Les, I noticed you didn’t directly ask a question here, but rather just asked for thoughts on the matter. So then, going to that, my first thought is that I’m not sure what any of this has to do with you. I’m sure you sympathize with seller’s plight, but I still don’t understand how that makes you involved. Why did the seller call you? Do you know them personally, or were they just responding to your marketing, trying to get another investor’s take on the situation? It would be helpful if you could clarify this. If you’re trying to find out how you could potentially profit from it, I don’t see how. After all, the thing is in foreclosure, and she doesn’t even have the deed. It’s a mess to be sure.

If you’re just wondering aloud if there’s anything you can do to help the seller, whether there’s anything in it for you or not, I’d venture to say “not much”, other than offer advice. That doesn’t mean there isn’t a lot SHE can do, of course. The first, and fairly obvious thing it would seem to me, for her to do, is contact an attorney.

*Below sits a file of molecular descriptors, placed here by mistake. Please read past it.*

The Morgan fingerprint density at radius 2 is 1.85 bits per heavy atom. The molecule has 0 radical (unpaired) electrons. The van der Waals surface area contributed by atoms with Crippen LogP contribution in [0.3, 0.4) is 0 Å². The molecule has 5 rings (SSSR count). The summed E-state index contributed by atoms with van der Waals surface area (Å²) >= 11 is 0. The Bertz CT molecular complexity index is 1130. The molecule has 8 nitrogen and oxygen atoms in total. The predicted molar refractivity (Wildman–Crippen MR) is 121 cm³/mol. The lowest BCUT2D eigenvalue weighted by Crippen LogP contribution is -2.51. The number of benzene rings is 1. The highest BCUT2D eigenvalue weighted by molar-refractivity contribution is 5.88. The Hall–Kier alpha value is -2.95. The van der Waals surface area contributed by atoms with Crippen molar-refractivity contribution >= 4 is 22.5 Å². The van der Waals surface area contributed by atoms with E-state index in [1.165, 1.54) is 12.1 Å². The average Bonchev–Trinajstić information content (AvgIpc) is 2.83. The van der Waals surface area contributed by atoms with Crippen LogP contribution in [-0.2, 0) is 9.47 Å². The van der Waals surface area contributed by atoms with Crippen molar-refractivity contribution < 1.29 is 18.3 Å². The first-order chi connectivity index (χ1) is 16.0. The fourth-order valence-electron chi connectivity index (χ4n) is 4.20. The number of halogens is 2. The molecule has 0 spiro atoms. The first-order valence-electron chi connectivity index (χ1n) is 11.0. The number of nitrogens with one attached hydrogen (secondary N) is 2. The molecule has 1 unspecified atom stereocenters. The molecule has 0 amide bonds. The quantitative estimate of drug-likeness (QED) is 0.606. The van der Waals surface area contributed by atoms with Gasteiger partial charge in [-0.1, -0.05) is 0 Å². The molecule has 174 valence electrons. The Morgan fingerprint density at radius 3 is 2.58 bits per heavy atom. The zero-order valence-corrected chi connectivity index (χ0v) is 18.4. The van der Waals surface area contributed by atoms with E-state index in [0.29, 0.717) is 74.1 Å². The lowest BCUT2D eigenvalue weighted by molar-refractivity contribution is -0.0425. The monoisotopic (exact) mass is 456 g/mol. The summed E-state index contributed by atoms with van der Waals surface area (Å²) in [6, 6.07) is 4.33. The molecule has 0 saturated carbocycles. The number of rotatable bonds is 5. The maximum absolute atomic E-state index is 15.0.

The bottom line here, is that the investor is committing fraud, a practice called “equity skimming”, wherein you promise to make underlying loan payments, and don’t, all the while collecting rents. Unless, of course, they’re not collecting rents, in which case they’re just incompetent, and on the hook for culpable negligence.

As far as the CYA disclosure wherein the investor is to be “held harmless” for “ANY” reason, any competent attorney is going to steamroll over that in about 4 seconds. There are 4 elements to a contract:

  1. Meeting of the minds
  2. Competent parties
  3. Consideration
  4. Legal subject matter

The thing that’s missing here is #4. If we were to take this to it’s logical extreme, the investor could set fire to the house, collect insurance money, and there’s nothing the seller could do. Well, obviously, that’s ARSON, which is inherently illegal, and so therefore that stipulation of the contract is unenforcable. Ditto for something less dramatic, like loan fraud.

As far as your last statement, I completely agree. They should deed the house back to her immediately, and should have several months ago, when they stopped making payment. It’s not just the ethical thing to do, it’s also the practical thing, too. If you find yourself upside down on a property, then really you should take responsibility and eat it, which is why you should always buy right in the first place. But if you’re not going to do that, you should at least have the temerity to recuse yourself if you know you’re not going to be able to handle it. Of course, we’re talking about the behavior of OTHER people here, and trying to amend that is always a lost cause.